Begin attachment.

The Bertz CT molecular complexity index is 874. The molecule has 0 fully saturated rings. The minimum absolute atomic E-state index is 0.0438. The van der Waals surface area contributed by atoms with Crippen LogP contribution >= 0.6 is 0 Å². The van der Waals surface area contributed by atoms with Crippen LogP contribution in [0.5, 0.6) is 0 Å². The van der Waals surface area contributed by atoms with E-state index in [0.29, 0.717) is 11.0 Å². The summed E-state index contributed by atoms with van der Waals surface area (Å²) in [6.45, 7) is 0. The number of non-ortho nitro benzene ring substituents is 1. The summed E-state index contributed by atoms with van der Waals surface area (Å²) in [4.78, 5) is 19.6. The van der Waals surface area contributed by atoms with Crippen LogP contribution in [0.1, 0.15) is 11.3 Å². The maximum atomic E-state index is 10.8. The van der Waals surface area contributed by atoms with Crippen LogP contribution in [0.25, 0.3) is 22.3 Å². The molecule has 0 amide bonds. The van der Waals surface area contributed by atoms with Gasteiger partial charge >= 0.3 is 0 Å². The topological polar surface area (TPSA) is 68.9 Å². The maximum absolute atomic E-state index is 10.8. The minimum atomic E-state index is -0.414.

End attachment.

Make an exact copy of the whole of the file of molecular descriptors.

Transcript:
The Bertz CT molecular complexity index is 874. The molecule has 0 fully saturated rings. The minimum absolute atomic E-state index is 0.0438. The van der Waals surface area contributed by atoms with Crippen LogP contribution >= 0.6 is 0 Å². The van der Waals surface area contributed by atoms with Crippen LogP contribution in [0.5, 0.6) is 0 Å². The van der Waals surface area contributed by atoms with E-state index in [0.29, 0.717) is 11.0 Å². The summed E-state index contributed by atoms with van der Waals surface area (Å²) in [6.45, 7) is 0. The number of non-ortho nitro benzene ring substituents is 1. The summed E-state index contributed by atoms with van der Waals surface area (Å²) in [4.78, 5) is 19.6. The van der Waals surface area contributed by atoms with Crippen LogP contribution in [0.1, 0.15) is 11.3 Å². The maximum atomic E-state index is 10.8. The van der Waals surface area contributed by atoms with Crippen LogP contribution in [0.25, 0.3) is 22.3 Å². The molecule has 0 amide bonds. The van der Waals surface area contributed by atoms with Gasteiger partial charge >= 0.3 is 0 Å². The topological polar surface area (TPSA) is 68.9 Å². The maximum absolute atomic E-state index is 10.8. The minimum atomic E-state index is -0.414.